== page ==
Excel Pivot tables provide a simple interface for building text-based tables Graphs require multiple steps: different interfaces and conceptual models Want to unify tables, graphs, and database queries in one interface Polaris builds tables using an algebraic formalism involving the fields of the database Each table consists of layers and panes, and each pane may be a different graphic.

17 Features of Polaris An interface for constructing visual specifications of table-based graphical displays and the ability to generate a precise set of relational queries from the visual specifications. The visual specifications can be rapidly & incrementally developed, giving the users visual feedback as they construct complex queries & visualization. Polaris builds tables using an algebraic formalism involving the fields of the database Each table consists of layers and panes, and each pane may be a different graphic. The state of the interface can be interpret as a visual specification of the analysis task and automatically compile it into data and graphical transformations. Users can incrementally construct complex queries, receiving visual feedback as they assemble and alter the specifications.

18 Features of Polaris Addresses these demands by providing an interface for rapidly and incrementally generating table- based displays. A table consists of a number of rows, columns, and layers. Each table axis may contain multiple nested dimensions. Each table entry, or pane, contains a set of records that are visually encoded as a set of marks to create a graphic.

19 Visualizing Multidimensional Data
Several characteristics to tables make them particularly effective for displaying multi-dimensional data: Multivariate - multiple dimensions of the data can be explicitly encoded in the structure of the table, enabling the display of high-dimensional data. Comparative - tables generate small multiple displays of information, which are easily compared, exposing patterns and trends across dimensions of the data. Familiar - Statisticians are accustomed to using tabular displays of graphs, such as scatterplot matrices and Trellis displays, for analysis. Pivot Tables are a common interface to large data warehouses. multivariate: multiple dimensions can be encoded in the structure of the table comparative: tables generate “small-multiple” displays of information familiar: users are accustomed to tabular displays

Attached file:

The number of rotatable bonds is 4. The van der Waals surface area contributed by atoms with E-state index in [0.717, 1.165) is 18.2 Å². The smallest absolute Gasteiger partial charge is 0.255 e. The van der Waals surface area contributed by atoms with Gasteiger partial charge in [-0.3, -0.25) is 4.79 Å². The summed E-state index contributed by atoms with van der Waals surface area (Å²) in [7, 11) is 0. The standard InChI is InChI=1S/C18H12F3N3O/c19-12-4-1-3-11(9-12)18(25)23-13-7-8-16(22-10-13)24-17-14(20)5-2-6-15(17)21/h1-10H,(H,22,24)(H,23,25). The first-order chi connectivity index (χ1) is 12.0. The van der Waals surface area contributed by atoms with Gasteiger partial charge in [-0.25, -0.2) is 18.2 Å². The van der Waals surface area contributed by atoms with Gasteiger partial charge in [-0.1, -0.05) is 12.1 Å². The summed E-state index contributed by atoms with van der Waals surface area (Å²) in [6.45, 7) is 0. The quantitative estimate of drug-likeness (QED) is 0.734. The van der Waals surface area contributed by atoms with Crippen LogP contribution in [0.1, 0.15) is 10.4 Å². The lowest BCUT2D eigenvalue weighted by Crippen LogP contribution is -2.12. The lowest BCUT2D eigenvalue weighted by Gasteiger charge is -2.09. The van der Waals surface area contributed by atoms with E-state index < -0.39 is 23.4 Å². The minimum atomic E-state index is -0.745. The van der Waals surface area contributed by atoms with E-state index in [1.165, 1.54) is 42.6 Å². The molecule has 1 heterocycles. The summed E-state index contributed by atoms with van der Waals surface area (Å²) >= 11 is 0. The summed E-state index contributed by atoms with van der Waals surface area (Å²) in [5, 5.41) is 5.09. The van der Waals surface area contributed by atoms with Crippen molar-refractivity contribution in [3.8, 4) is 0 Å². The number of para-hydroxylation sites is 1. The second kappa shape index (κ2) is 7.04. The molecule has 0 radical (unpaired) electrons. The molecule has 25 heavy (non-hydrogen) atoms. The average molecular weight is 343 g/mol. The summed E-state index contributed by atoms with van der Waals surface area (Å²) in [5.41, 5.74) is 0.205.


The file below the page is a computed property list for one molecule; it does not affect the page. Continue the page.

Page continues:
20 Polaris Display 1 Drag and drop fields from database scheme onto shelves May combine multiple data sources, each data source mapping to a separate layer Multiple fields may be dragged onto each shelf Data may be grouped or sorted, and aggregations may be computed

21 Polaris: User Interface

22 Polaris Display 2 Selecting a single mark in a graphic displays the values for the mark Can lasso a set of marks to brush records Marks in the graphics use retinal properties (see subsequent slide)

23 Relational databases Each row in table = basic entity (tuple)
Each column represents a field Fields can be ordinal, or quantitative

24 Relational Data Schema
Structural description of data sets Primitives: attributes, tuples and relations

25 Motivation Relational data schema enables flexible database design
No corresponding flexible ways to construct effective UI and visualization -- unique data schema  unique visualization/coordination -- database keeps changing -- different views for same data

26 Mismatch in design capabilities
Relational Databases Traditional Visualization Design Goal Data design Visualization design Design Method Data schema Program code Designer Data owner Programmer only Design Change Rapid, dynamic Slow, static Adaptability Flexible Brittle

27 Related Work Single relation visualization
APT Sage/SageBrush DEVise Multiple relation visualization Visage DataSplash/Tioga-2 Rivet/Polaris Sieve

28 Table Algebra A formal mechanism to specify table configurations
Operators: concatenation + cross x nest /

29 Graphics Ordinal-Ordinal: e.g. the table
the axis variables are typically independent of each other Ordinal-Quantitative: e.g. bar chart the quantitative variable is often dependent on the ordinal variable Quantitative-Quantitative: e.g. maps view distribution of data as a function of one or both variables; discover causal relationships